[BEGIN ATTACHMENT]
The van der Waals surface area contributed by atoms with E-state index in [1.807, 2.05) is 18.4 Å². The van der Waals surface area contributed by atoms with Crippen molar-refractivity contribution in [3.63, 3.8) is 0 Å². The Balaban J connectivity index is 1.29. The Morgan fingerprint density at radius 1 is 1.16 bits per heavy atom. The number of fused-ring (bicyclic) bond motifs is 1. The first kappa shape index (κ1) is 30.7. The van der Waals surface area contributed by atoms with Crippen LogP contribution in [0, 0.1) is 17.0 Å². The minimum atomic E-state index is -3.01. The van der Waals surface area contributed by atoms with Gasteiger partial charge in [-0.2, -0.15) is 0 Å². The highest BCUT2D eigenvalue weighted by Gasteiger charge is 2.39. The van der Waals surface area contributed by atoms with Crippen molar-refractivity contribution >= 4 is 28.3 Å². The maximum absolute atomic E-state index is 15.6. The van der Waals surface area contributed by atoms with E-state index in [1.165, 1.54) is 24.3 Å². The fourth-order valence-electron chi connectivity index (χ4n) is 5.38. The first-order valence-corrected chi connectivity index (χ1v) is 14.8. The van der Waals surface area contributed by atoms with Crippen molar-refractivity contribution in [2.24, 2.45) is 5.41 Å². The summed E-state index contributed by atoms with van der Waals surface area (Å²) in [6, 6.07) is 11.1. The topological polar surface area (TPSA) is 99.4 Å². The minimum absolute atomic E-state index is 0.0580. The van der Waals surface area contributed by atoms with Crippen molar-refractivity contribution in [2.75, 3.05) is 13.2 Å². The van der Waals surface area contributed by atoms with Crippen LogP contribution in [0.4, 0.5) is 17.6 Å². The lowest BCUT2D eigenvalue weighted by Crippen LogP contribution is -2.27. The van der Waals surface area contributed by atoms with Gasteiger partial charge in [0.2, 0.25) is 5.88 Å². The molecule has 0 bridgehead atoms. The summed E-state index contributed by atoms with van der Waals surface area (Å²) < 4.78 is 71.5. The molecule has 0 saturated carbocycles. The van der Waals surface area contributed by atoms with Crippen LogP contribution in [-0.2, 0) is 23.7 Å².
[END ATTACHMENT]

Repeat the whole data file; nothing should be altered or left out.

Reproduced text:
The van der Waals surface area contributed by atoms with E-state index in [1.807, 2.05) is 18.4 Å². The van der Waals surface area contributed by atoms with Crippen molar-refractivity contribution in [3.63, 3.8) is 0 Å². The Balaban J connectivity index is 1.29. The Morgan fingerprint density at radius 1 is 1.16 bits per heavy atom. The number of fused-ring (bicyclic) bond motifs is 1. The first kappa shape index (κ1) is 30.7. The van der Waals surface area contributed by atoms with Crippen LogP contribution in [0, 0.1) is 17.0 Å². The minimum atomic E-state index is -3.01. The van der Waals surface area contributed by atoms with Gasteiger partial charge in [-0.2, -0.15) is 0 Å². The highest BCUT2D eigenvalue weighted by Gasteiger charge is 2.39. The van der Waals surface area contributed by atoms with Crippen molar-refractivity contribution >= 4 is 28.3 Å². The maximum absolute atomic E-state index is 15.6. The van der Waals surface area contributed by atoms with E-state index in [1.165, 1.54) is 24.3 Å². The fourth-order valence-electron chi connectivity index (χ4n) is 5.38. The first-order valence-corrected chi connectivity index (χ1v) is 14.8. The van der Waals surface area contributed by atoms with Crippen molar-refractivity contribution in [2.24, 2.45) is 5.41 Å². The summed E-state index contributed by atoms with van der Waals surface area (Å²) in [6, 6.07) is 11.1. The topological polar surface area (TPSA) is 99.4 Å². The minimum absolute atomic E-state index is 0.0580. The van der Waals surface area contributed by atoms with Crippen molar-refractivity contribution in [2.75, 3.05) is 13.2 Å². The van der Waals surface area contributed by atoms with Crippen LogP contribution in [0.4, 0.5) is 17.6 Å². The lowest BCUT2D eigenvalue weighted by Crippen LogP contribution is -2.27. The van der Waals surface area contributed by atoms with Gasteiger partial charge in [0.2, 0.25) is 5.88 Å². The molecule has 0 bridgehead atoms. The summed E-state index contributed by atoms with van der Waals surface area (Å²) < 4.78 is 71.5. The molecule has 0 saturated carbocycles. The van der Waals surface area contributed by atoms with Crippen LogP contribution in [-0.2, 0) is 23.7 Å².